Last week, we wrote about NCR, the retail and self-service tech giant that aims to disrupt Square’s business by introducing its own competing iPad platform. But in reality, it’s Square that’s been disrupting NCR’s business.
The Jack Dorsey-helmed startup has grown to process about $4 billion in annualized payments, causing major players in the point-of-sale (POS) space like Verifone and NCR to race to launch their own alternatives. Call it a strategic inflection point for these companies, a common trend in the Valley, where scrappy startups are always a threat to stagnant corporations–not so much because of some new piece of technology but because of the disruptive idea behind it.
Not since the peak of the disk drive industry have we had such an opportunity to see the themes of The Innovator’s Dilemma–the paradox of user demands and technology, for one–play out so clearly. During a recent visit to NCR’s offices, we had a chance to speak directly to these issues with NCR CEO William Nuti and VP of specialty retail Christian Nahas.
FAST COMPANY: Square has been in the market for some time now. Why has NCR waited so long to put out a solution?
NAHAS: Well, if all we wanted to do was put out a payment device, we could’ve put that out four years ago.
NUTI: That’s easy.
NAHAS: We’re a quiet company. Everyone would like to tout how big Square is–and they’ve done a good job making themselves relevant–but we processed more than $7 billion in transactions last year in [the POS] space. We think Square is a great solution if you’re a hobbyist.
We wanted to create the best solution that we can offer a small business, to help them connect with customers and sell anywhere in a secure way.
And that took four years to create?
NAHAS: No, not four years. I mean, we’ve been at it for a year.
That’s what I mean, though: Why didn’t NCR start that process years ago?
NUTI: NCR did not.
NAHAS: Well, [POS startup] Radiant has been at it for a while. The best thing that’s happened to Radiant was NCR purchasing it. Now we have this heft behind it: Where Radiant was satisfied with thousands of customers, NCR won’t be satisfied until we get to a million customers.
Yes, it took us a while to take something that’s incredibly powerful at Target, and make it so it’s incredibly intuitive for somebody who doesn’t have time to think about technology. But all that same power that Nordstrom and Target and Walmart are harnessing–that’s what’s in this solution.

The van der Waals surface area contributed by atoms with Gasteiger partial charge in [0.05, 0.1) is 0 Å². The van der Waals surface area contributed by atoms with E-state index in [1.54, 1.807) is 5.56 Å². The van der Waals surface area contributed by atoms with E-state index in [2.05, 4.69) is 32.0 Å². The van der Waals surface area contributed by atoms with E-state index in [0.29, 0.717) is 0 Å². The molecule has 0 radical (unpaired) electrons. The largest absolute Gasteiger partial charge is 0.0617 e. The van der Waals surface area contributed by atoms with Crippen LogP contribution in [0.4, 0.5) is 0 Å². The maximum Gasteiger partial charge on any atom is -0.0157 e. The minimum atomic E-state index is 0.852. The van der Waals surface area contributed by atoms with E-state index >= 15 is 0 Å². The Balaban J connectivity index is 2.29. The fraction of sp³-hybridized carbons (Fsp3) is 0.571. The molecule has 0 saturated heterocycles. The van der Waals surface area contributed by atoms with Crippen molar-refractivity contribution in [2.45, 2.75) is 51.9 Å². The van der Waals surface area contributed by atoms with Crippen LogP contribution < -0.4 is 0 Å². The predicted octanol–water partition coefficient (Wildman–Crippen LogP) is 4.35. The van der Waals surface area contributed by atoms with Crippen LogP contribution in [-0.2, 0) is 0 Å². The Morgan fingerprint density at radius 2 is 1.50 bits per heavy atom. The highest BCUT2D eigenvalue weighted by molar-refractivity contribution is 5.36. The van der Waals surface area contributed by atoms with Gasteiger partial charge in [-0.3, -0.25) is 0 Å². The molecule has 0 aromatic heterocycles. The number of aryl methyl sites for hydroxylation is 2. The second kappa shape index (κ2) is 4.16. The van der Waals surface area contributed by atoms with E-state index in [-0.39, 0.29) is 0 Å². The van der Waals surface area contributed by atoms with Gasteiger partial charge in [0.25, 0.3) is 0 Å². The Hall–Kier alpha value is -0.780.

NUTI: We at NCR were not doing this; we were not targeting SMBs initially.
I’m not talking about just SMBs, but the technology of accepting payments by mobile device. It seems that the iPhone and iPad are becoming central to how one accepts payments and analyzes data. Is this an inflection point for your business?
NAHAS: Radiant has been at this for a couple of years.
But why didn’t NCR do it?
NUTI: Because we were largely in the tier-1 retail space for retail-purpose built platforms. So you don’t see this technology at Walmart or Target or Sansbury or Tesco.
Well, not yet, right?
NUTI: Now, we do have this technology today. And we are selling it to those retailers. It’s quite simple. So mobile point-of-sale and self-checkout: All of that technology and software is available today. So it’s not that difficult.
But again, we were optimizing our strategy around tier-1 retailers, and tier-1’s were telling us for the last several years, “We’re not going there yet. Don’t bother.” But because the innovation period for something like this is quite short–and because we have thousands of engineers–to get there from here for our tier-1 customers would take us months, and not years.
So are tier-1 customers now saying they want this solution?
NUTI: Yes and no.
Well, will there be any large-scale orders of this solution [in the near future]?
NUTI: No, not from tier-1 retailers around the world. Not as of yet. Because there is a ton of software work that needs to be done at tier-1 retail. It’s not that we’re not ready. We’d love to sell them tons of mobile point-of-sale capabilties. But they have a lot of work to do in terms of software integration in their own shops. So they’re encumbered a bit by legacy infrastructure.
We’ve been in the business for a long time. It depends on our customers’ appetite, and then our ability to get time to market right, which we haven’t been able to do.
When did you acquire Radiant?
NUTI: We acquired Radiant last September.
Did you consider buying Square before that?
NUTI: No, because we think we have a better solution than Square does [with Radiant]. And we bought Radiant for a lot less.
[Image: Peter Close via Shutterstock]